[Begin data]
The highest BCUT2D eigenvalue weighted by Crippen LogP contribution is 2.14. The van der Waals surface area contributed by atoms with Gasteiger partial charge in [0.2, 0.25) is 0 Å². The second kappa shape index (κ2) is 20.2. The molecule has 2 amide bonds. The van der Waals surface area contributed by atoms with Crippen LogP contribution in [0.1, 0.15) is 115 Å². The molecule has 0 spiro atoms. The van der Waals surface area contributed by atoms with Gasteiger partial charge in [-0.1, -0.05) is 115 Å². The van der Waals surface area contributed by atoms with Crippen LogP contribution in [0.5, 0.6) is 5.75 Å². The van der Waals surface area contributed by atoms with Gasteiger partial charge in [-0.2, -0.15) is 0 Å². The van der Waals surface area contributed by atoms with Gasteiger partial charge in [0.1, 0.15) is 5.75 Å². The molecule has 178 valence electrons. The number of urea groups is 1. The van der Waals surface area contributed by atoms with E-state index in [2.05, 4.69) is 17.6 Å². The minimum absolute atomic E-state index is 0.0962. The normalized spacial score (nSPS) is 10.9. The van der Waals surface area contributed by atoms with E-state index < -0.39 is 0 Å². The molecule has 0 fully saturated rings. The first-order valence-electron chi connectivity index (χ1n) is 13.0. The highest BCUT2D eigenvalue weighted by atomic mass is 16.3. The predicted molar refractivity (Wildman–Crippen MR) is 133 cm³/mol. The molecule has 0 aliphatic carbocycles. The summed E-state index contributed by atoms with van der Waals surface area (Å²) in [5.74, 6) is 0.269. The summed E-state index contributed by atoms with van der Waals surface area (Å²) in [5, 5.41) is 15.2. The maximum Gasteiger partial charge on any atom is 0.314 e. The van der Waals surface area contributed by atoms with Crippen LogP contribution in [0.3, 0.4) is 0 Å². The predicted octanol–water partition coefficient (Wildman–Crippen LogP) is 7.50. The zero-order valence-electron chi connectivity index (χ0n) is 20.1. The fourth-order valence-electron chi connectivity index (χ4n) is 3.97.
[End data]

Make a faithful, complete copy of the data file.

The highest BCUT2D eigenvalue weighted by Crippen LogP contribution is 2.14. The van der Waals surface area contributed by atoms with Gasteiger partial charge in [0.2, 0.25) is 0 Å². The second kappa shape index (κ2) is 20.2. The molecule has 2 amide bonds. The van der Waals surface area contributed by atoms with Crippen LogP contribution in [0.1, 0.15) is 115 Å². The molecule has 0 spiro atoms. The van der Waals surface area contributed by atoms with Gasteiger partial charge in [-0.1, -0.05) is 115 Å². The van der Waals surface area contributed by atoms with Crippen LogP contribution in [0.5, 0.6) is 5.75 Å². The van der Waals surface area contributed by atoms with Gasteiger partial charge in [-0.2, -0.15) is 0 Å². The van der Waals surface area contributed by atoms with Gasteiger partial charge in [0.1, 0.15) is 5.75 Å². The molecule has 178 valence electrons. The number of urea groups is 1. The van der Waals surface area contributed by atoms with E-state index in [2.05, 4.69) is 17.6 Å². The minimum absolute atomic E-state index is 0.0962. The normalized spacial score (nSPS) is 10.9. The van der Waals surface area contributed by atoms with E-state index < -0.39 is 0 Å². The molecule has 0 fully saturated rings. The first-order valence-electron chi connectivity index (χ1n) is 13.0. The highest BCUT2D eigenvalue weighted by atomic mass is 16.3. The predicted molar refractivity (Wildman–Crippen MR) is 133 cm³/mol. The molecule has 0 aliphatic carbocycles. The summed E-state index contributed by atoms with van der Waals surface area (Å²) in [5.74, 6) is 0.269. The summed E-state index contributed by atoms with van der Waals surface area (Å²) in [5, 5.41) is 15.2. The maximum Gasteiger partial charge on any atom is 0.314 e. The van der Waals surface area contributed by atoms with Crippen LogP contribution in [0.3, 0.4) is 0 Å². The predicted octanol–water partition coefficient (Wildman–Crippen LogP) is 7.50. The zero-order valence-electron chi connectivity index (χ0n) is 20.1. The fourth-order valence-electron chi connectivity index (χ4n) is 3.97.